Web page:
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Restaurant Technologies, Inc. v. Allora

August 15, 2008

RESTAURANT TECHNOLOGIES, INC., PLAINTIFF,
v.
VINCENT ALLORA, DEFENDANT.



The opinion of the court was delivered by: Cooper, District Judge

FOR PUBLICATION

MEMORANDUM OPINION

INTRODUCTION

Plaintiff, Restaurant Technologies, Inc. ("RTI"), alleges claims of (1) breach of contract, (2) misappropriation of trade secrets, and (3) unfair competition against defendant, Vincent Allora ("Allora"). (Dkt. entry no. 1, Compl.) RTI also alleges that it is entitled to a constructive trust "on proceeds [Allora] has obtained through his wrongful acts." (Id.) RTI now moves for summary judgment in its favor pursuant to Federal Rule of Civil Procedure ("Rule") 56(c) as to (1) the claims of (a) breach of contract, and (b) unfair competition, and (2) its entitlement to a constructive trust. (Dkt. entry no. 26.) Allora opposes the motion. (Dkt. entry no. 30.) The Court determines this motion on briefs without an oral hearing, pursuant to Rule 78(b). For the reasons stated herein, the Court will deny the motion.

BACKGROUND

RTI employed Allora from approximately December 1999 until February 2004 in a sales and marketing position. (Dkt. entry no. 26, RTI Stmt. of Material Facts ("RTI Facts"), at ¶ 1.) In December 1999, Allora signed a document entitled "Receipt and Acknowledgment of RTI Employee Manual". (Id. at ¶ 2; see dkt. entry no. 7, Decl. of Peter M. Lancaster ("Lancaster Decl."), Ex. B, Receipt and Acknowledgment of RTI Employee Manual ("Manual Receipt").) This document states that, inter alia,

I am aware that during the course of my employment confidential information will be made available to me, for instance, product designs, marketing strategies, customer lists, pricing policies and other related information. I understand that this information is proprietary and critical to the success of RTI and must not be given out or used outside of RTI's premises or with non-RTI employees. In the event of termination of employment, whether voluntary or involuntary, I hereby agree not to utilize or exploit this information with any other individual or company. (Manual Receipt.)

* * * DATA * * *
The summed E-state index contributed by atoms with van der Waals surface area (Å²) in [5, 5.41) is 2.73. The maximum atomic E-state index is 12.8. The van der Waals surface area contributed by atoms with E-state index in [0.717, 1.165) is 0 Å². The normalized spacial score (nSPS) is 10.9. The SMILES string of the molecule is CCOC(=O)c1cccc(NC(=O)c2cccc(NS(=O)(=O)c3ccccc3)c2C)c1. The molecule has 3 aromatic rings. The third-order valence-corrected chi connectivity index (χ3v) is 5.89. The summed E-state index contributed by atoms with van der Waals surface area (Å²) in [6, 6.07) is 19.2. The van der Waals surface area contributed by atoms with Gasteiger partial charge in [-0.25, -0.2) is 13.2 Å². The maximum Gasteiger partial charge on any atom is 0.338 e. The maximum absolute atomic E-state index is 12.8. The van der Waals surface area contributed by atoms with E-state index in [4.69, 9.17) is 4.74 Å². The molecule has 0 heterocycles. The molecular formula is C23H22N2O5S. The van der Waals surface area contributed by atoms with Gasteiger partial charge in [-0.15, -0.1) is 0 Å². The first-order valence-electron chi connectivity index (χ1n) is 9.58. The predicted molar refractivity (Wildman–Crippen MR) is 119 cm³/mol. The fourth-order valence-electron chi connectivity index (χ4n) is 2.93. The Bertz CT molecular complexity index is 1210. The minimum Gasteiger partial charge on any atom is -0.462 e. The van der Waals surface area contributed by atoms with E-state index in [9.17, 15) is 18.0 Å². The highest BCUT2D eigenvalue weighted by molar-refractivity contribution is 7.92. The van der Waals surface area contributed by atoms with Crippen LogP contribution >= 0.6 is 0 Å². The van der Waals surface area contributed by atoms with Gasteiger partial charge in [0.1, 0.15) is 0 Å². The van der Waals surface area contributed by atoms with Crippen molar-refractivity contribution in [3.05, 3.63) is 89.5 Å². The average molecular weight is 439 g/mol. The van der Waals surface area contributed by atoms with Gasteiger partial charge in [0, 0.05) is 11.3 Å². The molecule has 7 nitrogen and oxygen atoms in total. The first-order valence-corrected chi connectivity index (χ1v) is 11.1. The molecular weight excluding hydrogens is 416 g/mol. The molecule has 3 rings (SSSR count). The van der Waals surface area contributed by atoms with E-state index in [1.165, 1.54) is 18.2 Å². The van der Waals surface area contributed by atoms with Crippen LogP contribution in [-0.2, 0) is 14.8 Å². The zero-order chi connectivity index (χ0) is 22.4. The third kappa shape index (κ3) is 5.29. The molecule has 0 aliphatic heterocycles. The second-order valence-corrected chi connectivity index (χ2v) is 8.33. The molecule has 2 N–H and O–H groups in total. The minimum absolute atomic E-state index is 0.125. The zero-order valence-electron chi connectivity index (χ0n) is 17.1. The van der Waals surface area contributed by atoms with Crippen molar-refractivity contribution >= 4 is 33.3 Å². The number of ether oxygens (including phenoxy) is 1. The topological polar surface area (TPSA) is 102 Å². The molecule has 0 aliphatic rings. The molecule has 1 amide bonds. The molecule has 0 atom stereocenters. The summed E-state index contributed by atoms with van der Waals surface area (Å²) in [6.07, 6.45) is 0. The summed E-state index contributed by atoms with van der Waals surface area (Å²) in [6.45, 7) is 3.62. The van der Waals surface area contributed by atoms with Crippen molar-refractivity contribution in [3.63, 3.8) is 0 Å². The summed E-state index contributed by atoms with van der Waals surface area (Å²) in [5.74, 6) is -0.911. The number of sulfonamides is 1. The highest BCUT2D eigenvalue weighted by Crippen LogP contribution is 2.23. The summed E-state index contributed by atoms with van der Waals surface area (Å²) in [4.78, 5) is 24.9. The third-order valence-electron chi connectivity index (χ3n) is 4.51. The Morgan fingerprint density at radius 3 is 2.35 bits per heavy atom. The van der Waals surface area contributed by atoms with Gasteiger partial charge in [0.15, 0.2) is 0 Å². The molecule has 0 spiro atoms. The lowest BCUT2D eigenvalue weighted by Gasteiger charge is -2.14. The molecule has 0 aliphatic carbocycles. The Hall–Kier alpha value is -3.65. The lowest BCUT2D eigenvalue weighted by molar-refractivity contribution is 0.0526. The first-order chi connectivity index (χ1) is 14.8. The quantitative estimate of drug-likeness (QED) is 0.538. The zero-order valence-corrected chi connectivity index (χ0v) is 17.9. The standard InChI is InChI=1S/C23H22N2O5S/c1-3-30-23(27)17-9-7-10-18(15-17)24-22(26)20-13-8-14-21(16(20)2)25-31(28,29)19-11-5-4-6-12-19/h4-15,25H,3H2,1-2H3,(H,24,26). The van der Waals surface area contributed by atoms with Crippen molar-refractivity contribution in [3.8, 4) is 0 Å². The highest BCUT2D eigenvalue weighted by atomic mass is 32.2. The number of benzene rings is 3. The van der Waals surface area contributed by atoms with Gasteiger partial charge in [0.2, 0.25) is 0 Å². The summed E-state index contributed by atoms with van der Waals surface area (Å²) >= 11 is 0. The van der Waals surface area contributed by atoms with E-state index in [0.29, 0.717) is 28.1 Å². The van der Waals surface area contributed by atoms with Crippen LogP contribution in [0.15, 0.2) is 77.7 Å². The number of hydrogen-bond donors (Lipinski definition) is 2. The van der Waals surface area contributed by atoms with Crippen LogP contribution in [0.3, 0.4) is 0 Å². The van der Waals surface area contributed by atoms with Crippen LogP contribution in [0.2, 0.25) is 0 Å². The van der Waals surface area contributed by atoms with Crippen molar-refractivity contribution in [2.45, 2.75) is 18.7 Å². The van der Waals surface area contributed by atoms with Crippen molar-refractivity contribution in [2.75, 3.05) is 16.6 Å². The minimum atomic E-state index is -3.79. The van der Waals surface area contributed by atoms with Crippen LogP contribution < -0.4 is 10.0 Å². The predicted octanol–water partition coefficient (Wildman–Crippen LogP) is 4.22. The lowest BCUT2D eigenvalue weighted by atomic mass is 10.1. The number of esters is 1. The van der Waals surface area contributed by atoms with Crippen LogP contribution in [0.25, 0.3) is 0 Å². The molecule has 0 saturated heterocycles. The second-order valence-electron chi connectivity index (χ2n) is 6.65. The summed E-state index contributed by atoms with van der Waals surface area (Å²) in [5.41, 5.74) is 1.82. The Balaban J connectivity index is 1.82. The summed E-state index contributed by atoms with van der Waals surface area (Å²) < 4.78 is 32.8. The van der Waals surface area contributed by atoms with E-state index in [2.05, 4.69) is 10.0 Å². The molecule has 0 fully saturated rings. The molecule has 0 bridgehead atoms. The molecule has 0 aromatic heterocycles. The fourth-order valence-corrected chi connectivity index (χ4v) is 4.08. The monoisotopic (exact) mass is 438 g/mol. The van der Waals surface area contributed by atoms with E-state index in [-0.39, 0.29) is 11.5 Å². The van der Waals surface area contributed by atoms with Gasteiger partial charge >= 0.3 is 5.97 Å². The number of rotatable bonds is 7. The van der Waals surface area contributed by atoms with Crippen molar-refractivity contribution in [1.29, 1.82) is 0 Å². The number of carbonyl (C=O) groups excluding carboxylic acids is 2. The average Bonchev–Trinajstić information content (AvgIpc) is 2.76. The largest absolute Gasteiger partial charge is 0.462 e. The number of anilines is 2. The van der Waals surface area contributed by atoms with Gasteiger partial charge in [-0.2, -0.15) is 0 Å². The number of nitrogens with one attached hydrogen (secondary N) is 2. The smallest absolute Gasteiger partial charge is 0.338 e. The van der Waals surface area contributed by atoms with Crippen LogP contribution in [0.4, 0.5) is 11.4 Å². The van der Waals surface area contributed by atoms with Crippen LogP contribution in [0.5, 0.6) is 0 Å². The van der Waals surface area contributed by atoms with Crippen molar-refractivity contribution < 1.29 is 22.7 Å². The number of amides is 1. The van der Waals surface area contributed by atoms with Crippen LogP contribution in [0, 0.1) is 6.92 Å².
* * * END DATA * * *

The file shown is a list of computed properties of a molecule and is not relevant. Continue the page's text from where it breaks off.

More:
The RTI Employee Manual further provides that, inter alia, "[e]mployees may not take an outside job, either for pay or as a donation of her/his personal time, with a customer or competitor of RTI; nor may they do work on their own if it competes in any way with the sales of products or services we provide our customers." (Dkt. entry no. 26, Certification of Meghan J. Ryan ("Ryan Cert."), Ex. I, RTI Employee Manual.)

Allora also signed a non-competition agreement with RTI in December 1999 ("1999 Non-Competition Agreement"). (RTI Facts, at ¶ 3; see Lancaster Decl., Ex. A, 1999 Non-Competition Agreement.) The 1999 Non-Competition Agreement provided that, inter alia, Allora would not compete with RTI for six months after termination of his employment with RTI. (Lancaster Decl., Ex. A, 1999 Non-Competition Agreement.)

Allora also signed an "Employee Agreement/Employment Separation" form in January 2004 ("2004 Employee Agreement/ Employment Separation Form"), acknowledging, inter alia, his agreement not to use or disclose any confidential information he acquired while employed by RTI. (Id., Ex. D, 2004 Employee Agreement/Employment Separation.) Allora thereafter left his employment with plaintiff and began working for Oilmatic Systems, LLC ("Oilmatic"). (Dkt. entry no. 26, RTI Br., at 3; dkt. entry no. 30, Allora Br., at 15.)